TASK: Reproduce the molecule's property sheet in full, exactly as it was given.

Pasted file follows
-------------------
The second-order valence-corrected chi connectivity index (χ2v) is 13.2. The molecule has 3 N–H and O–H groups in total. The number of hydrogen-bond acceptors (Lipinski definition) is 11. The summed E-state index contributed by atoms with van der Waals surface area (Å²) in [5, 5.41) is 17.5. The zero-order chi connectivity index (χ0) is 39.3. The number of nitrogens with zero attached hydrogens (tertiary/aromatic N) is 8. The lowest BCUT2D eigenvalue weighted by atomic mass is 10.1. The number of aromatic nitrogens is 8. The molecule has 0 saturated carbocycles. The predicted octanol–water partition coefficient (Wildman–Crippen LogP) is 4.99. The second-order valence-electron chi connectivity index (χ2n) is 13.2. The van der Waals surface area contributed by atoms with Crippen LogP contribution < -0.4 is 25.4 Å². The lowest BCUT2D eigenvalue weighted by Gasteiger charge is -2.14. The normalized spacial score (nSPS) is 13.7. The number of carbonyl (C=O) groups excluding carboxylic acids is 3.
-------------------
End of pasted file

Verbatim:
The second-order valence-corrected chi connectivity index (χ2v) is 13.2. The molecule has 3 N–H and O–H groups in total. The number of hydrogen-bond acceptors (Lipinski definition) is 11. The summed E-state index contributed by atoms with van der Waals surface area (Å²) in [5, 5.41) is 17.5. The zero-order chi connectivity index (χ0) is 39.3. The number of nitrogens with zero attached hydrogens (tertiary/aromatic N) is 8. The lowest BCUT2D eigenvalue weighted by atomic mass is 10.1. The number of aromatic nitrogens is 8. The molecule has 0 saturated carbocycles. The predicted octanol–water partition coefficient (Wildman–Crippen LogP) is 4.99. The second-order valence-electron chi connectivity index (χ2n) is 13.2. The van der Waals surface area contributed by atoms with Crippen LogP contribution < -0.4 is 25.4 Å². The lowest BCUT2D eigenvalue weighted by Gasteiger charge is -2.14. The normalized spacial score (nSPS) is 13.7. The number of carbonyl (C=O) groups excluding carboxylic acids is 3.